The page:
There is a little voice inside your head that’s trying to tell you something.  People refer to this voice differently – intuition, sixth sense, a feeling.  Regardless of what you call it, it’s there. And, while it exists for all of us, not everyone is able to hear it.

In fact, I am one of those people.  I often dismiss my hunches, skip over my subconscious thoughts, and fail to recognize subtle internal signs.  I recall first noticing this pattern almost three years ago and have been working to correct it for almost as long.  On occasion however, despite my best efforts, I continue to miss the message.

To illustrate, just two weeks ago, while on vacation, I locked my friend and myself (not to mention our five children) out of the condominium in which we were staying.  Not only did I know it was going to happen seconds prior, but I fully was aware of how the entire incident would unfold.  Even though my gut was screaming, “Check to make sure they have a house key before you lock the door,” I moved quickly, efficiently and SLAM.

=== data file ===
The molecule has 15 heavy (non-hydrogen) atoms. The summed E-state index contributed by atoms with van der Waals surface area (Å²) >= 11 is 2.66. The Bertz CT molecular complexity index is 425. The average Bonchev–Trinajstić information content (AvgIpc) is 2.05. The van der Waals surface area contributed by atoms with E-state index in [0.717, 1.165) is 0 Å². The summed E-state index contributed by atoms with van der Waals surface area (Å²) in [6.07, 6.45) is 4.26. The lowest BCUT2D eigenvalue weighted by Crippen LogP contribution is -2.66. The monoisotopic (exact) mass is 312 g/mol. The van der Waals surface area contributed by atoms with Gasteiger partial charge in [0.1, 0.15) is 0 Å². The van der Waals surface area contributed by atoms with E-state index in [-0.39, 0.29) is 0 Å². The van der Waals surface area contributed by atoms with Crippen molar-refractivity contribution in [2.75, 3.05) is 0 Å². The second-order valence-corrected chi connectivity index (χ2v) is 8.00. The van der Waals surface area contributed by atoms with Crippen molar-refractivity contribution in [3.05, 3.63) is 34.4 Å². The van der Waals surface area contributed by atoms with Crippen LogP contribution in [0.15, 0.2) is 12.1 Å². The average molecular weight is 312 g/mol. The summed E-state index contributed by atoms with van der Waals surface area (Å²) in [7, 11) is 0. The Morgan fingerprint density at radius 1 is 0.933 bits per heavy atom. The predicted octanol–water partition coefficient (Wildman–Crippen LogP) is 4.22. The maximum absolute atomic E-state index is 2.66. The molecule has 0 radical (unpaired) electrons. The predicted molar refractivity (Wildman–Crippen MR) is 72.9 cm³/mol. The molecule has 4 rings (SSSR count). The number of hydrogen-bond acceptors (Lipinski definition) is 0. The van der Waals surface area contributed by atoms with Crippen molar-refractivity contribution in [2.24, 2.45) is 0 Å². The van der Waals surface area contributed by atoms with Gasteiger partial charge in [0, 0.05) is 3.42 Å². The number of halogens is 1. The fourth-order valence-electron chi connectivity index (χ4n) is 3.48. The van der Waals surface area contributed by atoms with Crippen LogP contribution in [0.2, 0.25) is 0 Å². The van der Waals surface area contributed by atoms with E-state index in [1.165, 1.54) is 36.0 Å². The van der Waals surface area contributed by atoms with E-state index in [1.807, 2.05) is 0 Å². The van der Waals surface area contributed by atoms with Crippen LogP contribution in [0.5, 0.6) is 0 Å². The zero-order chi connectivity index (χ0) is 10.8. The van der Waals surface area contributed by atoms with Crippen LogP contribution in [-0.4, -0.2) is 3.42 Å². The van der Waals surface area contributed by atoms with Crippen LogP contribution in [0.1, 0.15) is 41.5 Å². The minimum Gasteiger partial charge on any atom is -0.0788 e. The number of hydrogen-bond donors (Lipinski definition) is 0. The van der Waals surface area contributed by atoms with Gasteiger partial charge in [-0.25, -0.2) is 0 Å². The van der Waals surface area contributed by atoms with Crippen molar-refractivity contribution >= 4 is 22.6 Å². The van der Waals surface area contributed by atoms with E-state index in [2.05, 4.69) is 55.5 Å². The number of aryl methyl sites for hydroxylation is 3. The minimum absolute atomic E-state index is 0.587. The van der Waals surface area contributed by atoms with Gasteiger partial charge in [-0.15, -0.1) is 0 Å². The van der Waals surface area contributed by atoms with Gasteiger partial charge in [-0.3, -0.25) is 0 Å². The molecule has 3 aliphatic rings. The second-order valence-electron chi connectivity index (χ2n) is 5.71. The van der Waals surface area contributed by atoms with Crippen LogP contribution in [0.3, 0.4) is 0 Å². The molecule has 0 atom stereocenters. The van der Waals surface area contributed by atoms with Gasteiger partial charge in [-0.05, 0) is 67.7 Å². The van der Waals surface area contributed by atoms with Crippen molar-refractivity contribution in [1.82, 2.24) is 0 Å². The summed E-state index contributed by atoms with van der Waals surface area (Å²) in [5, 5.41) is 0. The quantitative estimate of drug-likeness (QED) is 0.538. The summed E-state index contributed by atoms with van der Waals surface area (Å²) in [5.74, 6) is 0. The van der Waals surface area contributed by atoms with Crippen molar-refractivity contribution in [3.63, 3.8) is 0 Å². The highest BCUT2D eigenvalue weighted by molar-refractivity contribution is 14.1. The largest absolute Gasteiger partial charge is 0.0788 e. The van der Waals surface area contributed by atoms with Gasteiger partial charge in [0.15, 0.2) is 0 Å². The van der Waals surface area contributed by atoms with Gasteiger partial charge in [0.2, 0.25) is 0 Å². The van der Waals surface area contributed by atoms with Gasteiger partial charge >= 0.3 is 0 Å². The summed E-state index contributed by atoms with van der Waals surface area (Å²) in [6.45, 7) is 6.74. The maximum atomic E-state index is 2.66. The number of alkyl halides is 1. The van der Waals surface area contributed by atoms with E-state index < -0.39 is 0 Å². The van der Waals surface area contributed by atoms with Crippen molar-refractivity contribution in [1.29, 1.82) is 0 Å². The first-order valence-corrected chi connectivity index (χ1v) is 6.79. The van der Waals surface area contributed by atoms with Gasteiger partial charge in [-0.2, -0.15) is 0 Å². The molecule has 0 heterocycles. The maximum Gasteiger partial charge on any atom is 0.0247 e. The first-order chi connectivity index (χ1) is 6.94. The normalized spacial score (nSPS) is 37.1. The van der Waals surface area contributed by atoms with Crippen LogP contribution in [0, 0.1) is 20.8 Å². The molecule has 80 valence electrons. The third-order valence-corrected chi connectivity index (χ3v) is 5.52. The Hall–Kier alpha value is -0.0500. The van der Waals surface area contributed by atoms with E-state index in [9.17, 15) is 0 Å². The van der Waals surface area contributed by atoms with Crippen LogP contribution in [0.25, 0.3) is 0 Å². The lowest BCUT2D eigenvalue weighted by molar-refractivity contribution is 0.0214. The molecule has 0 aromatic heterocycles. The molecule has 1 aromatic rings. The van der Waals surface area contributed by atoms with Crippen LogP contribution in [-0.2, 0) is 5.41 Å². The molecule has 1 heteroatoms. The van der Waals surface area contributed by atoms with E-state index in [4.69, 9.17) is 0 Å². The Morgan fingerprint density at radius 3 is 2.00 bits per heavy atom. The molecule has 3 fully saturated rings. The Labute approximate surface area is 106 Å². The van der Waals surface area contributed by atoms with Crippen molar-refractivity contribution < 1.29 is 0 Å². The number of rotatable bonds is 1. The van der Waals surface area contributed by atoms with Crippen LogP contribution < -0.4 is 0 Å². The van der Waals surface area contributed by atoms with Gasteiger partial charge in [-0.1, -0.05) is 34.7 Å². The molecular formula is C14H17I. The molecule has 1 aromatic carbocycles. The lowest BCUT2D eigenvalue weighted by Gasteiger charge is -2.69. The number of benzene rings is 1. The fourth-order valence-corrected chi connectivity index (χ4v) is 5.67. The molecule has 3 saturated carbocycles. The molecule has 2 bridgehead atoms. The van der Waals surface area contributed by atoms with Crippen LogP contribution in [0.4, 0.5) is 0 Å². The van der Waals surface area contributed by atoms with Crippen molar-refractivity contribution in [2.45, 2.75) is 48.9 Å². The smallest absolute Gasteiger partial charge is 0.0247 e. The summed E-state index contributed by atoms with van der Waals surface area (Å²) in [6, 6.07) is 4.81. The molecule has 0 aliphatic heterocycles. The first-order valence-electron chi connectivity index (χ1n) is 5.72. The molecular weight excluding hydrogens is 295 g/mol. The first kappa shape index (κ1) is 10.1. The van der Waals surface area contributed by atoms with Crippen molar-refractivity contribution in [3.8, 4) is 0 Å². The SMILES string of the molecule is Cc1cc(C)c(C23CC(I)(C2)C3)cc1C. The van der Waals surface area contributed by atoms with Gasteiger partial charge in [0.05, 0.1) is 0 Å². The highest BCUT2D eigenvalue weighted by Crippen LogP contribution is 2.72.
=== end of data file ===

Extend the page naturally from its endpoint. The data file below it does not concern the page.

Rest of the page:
Theories about why it is so difficult to tap into this subcurrent abound.  My personal favorite is that of my colleague Monique Fuchs.  Monique suggests that because we are all extremely time-pressed we almost strictly operate in consumer mode.  Since our time is so limited, we gather only the key pieces of information we need to make a decision.  Once we have that information, we draw a conclusion, execute an action and move on.   By virtue of strictly being in consumer mode, we deny ourselves the opportunity to fully process existing data and also to create new alternatives from scratch.  Simply, we rarely ask, “What if?” “Why?” “or “Is that all?”

Whatever the reason, it is indisputable that this internal dialogue comes at us lighting quick.  While indeed challenging, we must keep up nonetheless.  It is these subconscious thoughts that protect us from missteps, conserve time, and house our best, most creative ideas.  The juice, the gravy and the cherry on top all make their debut as sneaking suspicions.

Those among us who have the ability to decipher that faintest whisper have an advantage over those only capable of catching the message on the loudspeaker.